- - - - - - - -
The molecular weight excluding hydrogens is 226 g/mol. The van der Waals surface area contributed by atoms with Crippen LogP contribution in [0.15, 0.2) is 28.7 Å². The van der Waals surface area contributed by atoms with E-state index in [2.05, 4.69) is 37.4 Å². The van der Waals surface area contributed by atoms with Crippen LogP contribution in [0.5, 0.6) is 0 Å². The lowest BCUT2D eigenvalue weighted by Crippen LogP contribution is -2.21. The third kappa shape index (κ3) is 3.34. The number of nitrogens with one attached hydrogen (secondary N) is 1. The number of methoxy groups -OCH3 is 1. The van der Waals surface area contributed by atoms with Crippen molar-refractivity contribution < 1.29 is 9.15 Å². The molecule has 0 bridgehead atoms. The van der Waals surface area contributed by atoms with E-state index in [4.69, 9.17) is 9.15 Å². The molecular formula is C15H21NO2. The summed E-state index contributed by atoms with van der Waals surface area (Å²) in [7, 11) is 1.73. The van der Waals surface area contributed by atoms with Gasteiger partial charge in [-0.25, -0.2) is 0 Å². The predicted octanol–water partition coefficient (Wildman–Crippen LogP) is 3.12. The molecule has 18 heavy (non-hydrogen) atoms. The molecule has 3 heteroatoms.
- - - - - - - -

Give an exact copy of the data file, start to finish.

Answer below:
The molecular weight excluding hydrogens is 226 g/mol. The van der Waals surface area contributed by atoms with Crippen LogP contribution in [0.15, 0.2) is 28.7 Å². The van der Waals surface area contributed by atoms with E-state index in [2.05, 4.69) is 37.4 Å². The van der Waals surface area contributed by atoms with Crippen LogP contribution in [0.5, 0.6) is 0 Å². The lowest BCUT2D eigenvalue weighted by Crippen LogP contribution is -2.21. The third kappa shape index (κ3) is 3.34. The number of nitrogens with one attached hydrogen (secondary N) is 1. The number of methoxy groups -OCH3 is 1. The van der Waals surface area contributed by atoms with Crippen molar-refractivity contribution < 1.29 is 9.15 Å². The molecule has 0 bridgehead atoms. The van der Waals surface area contributed by atoms with E-state index in [4.69, 9.17) is 9.15 Å². The molecular formula is C15H21NO2. The summed E-state index contributed by atoms with van der Waals surface area (Å²) in [7, 11) is 1.73. The van der Waals surface area contributed by atoms with Gasteiger partial charge in [-0.25, -0.2) is 0 Å². The predicted octanol–water partition coefficient (Wildman–Crippen LogP) is 3.12. The molecule has 18 heavy (non-hydrogen) atoms. The molecule has 3 heteroatoms.